Confronting the Elephant in the Room: My Journey With Anxiety


Whenever I talk about my anxiety – whether it may be in writing, in a sermon or in casual conversation – I always feel like I am at an AA meeting.

So, let’s get something out of the way . . .

Hi, my name is Natalie and I have anxiety.

There, much better now.

My journey with anxiety began about two and a half years ago, when I soon discovered that I could not handle the pressure of taking five classes and working two jobs. Luckily, I was able to control it by dropping a class, attended therapy to help maintain the anxiety, and managed to float through the rest of that semester.

I thought that would be the end of my anxiety, if you could call it that. Oh no. In the fall of my senior year, my last full academic year, anxiety came back – with a vengeance, I might add. I began to experience panic attacks, moments when I could sit in bed and do nothing but cry, and times when I felt crushed by the weight of everything that I needed to do for my classes and my jobs. I felt isolated, like a constant sinking stone that felt so lost at sea that no one can come to rescue me.

So, I tried to do the best I could. I went to see a therapist at my school, something that ended up not being helpful, because he had a list of things that I needed to do. That list was a set one. First, let’s try some deep breathing exercises. Didn’t work? No problem, let’s try writing. Didn’t work either? Okay, time to try medication!


Since nothing seemed to work, I felt like I was setting myself up for failure, almost as if I were failing at therapy if that were such a thing.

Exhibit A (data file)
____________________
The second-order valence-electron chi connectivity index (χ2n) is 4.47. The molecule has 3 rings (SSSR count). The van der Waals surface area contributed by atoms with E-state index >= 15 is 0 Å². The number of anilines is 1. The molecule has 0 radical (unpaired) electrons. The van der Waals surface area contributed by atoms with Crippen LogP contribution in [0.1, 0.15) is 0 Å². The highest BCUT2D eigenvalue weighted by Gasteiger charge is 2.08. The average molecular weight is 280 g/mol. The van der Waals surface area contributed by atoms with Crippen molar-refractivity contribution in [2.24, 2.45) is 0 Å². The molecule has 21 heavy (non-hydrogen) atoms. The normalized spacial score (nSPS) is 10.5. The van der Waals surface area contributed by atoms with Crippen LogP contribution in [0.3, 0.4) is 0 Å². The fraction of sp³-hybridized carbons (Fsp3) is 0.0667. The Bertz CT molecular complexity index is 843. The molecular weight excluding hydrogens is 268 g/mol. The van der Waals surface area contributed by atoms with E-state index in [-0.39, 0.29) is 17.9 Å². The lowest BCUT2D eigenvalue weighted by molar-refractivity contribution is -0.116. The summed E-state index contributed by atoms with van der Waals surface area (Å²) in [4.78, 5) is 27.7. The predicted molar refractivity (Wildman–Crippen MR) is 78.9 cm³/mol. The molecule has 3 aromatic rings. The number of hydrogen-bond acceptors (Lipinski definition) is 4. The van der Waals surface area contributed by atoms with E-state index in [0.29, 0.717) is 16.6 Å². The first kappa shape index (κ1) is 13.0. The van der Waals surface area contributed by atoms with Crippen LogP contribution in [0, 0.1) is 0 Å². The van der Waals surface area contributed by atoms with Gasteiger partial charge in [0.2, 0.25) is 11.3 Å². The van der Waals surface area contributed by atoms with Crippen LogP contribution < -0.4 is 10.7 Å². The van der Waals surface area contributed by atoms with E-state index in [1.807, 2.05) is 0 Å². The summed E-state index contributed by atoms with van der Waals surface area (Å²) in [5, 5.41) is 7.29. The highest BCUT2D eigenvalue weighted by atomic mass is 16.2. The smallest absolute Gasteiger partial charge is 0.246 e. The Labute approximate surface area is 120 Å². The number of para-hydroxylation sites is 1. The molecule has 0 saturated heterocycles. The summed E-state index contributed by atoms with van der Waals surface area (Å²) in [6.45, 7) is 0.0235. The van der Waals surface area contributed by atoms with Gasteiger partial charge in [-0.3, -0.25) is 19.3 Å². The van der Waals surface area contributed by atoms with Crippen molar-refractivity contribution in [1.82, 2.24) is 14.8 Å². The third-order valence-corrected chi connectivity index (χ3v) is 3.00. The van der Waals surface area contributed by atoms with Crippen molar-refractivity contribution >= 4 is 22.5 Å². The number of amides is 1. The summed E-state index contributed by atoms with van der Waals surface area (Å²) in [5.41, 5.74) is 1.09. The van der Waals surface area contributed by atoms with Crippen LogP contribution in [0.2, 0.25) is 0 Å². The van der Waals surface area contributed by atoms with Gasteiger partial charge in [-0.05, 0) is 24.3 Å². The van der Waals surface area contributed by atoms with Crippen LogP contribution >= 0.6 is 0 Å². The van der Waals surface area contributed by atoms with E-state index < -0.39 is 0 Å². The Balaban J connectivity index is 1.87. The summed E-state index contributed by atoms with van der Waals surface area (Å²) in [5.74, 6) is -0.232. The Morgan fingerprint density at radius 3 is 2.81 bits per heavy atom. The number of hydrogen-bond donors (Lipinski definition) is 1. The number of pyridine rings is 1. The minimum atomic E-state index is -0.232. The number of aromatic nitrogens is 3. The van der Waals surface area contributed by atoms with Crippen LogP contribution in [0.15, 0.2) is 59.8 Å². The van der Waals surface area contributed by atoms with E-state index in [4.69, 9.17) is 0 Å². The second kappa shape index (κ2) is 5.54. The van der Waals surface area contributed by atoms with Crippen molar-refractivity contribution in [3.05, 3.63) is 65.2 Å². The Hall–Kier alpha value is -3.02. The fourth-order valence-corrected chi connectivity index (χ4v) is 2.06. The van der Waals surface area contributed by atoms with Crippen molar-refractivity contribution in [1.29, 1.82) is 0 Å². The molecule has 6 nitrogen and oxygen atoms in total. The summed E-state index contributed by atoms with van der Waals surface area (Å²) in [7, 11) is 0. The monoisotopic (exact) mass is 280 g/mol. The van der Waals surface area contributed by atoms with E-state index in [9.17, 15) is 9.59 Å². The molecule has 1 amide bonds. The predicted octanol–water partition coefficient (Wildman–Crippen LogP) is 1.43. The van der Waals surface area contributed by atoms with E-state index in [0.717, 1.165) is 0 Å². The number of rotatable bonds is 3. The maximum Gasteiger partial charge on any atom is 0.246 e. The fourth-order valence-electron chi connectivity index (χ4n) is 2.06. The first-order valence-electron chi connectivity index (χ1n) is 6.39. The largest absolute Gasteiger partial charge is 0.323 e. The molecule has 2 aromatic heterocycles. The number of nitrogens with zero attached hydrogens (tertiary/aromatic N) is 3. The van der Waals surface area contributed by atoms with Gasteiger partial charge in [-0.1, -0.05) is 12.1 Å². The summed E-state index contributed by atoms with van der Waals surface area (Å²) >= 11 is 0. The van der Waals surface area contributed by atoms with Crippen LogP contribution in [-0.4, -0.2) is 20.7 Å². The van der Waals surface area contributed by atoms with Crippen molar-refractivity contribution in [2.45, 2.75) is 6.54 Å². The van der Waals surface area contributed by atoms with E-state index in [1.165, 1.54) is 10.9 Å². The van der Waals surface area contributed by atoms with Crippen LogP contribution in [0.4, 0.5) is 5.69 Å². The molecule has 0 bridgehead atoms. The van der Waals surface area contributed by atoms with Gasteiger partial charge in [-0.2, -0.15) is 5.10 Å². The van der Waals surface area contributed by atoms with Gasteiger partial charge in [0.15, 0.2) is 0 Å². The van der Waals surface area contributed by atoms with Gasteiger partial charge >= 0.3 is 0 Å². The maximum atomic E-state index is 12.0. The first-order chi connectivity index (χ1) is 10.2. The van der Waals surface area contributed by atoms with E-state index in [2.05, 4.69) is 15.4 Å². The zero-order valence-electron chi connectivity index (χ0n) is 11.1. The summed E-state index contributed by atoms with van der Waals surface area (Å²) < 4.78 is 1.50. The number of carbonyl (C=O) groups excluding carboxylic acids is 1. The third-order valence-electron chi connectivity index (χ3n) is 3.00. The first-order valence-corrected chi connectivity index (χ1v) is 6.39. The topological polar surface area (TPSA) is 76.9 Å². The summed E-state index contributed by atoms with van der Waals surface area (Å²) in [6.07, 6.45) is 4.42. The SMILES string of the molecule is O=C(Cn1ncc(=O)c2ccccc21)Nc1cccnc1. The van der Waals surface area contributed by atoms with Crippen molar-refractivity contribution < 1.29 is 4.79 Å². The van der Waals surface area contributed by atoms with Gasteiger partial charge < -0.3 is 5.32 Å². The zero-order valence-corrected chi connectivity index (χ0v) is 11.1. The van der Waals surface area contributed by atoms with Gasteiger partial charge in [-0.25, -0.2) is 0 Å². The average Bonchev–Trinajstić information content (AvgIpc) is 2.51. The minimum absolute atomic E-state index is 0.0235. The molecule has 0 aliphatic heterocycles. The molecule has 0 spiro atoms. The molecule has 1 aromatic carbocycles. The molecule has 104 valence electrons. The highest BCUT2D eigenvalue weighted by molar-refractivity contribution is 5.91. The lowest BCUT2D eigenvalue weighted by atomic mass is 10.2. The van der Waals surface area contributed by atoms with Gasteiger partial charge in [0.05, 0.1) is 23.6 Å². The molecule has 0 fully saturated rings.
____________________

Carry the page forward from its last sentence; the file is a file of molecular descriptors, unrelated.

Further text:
I then realized that something had to change. Little did I know at the time was that change had to begin with me.

2016 began as a year of change. I changed therapists, and got a job that didn’t make me sick to go to anymore.

Things began to look up – kind of. I still cried at night because I was just so overwhelmed with everything, I still had panic attacks regularly, and I still felt as if I was so easily broken, almost as if I were made out of glass. I felt almost as if I were in a hole that I couldn’t dig myself out of.

But, beneath that sadness and anxiety, I began to slowly see sunlight. In the spring of 2016, I began to take the wheel and do what I can to make sure that my anxiety was better for once and for all. I was successful to completing that goal – to some degree – thanks to the help of an amazing support system. By the end of the summer, despite some ups and downs, I was able to finally make the right steps to get better.

And, it’s safe to say that most of the steps I took worked for my last semester as an undergraduate. My anxiety, other than the confusion of what to do after with my life after graduation, was pretty much at a standstill. I thought that I beat anxiety for sure, and triumphantly gave a sermon at Luther House at Yale University about how I conquered anxiety and beat it.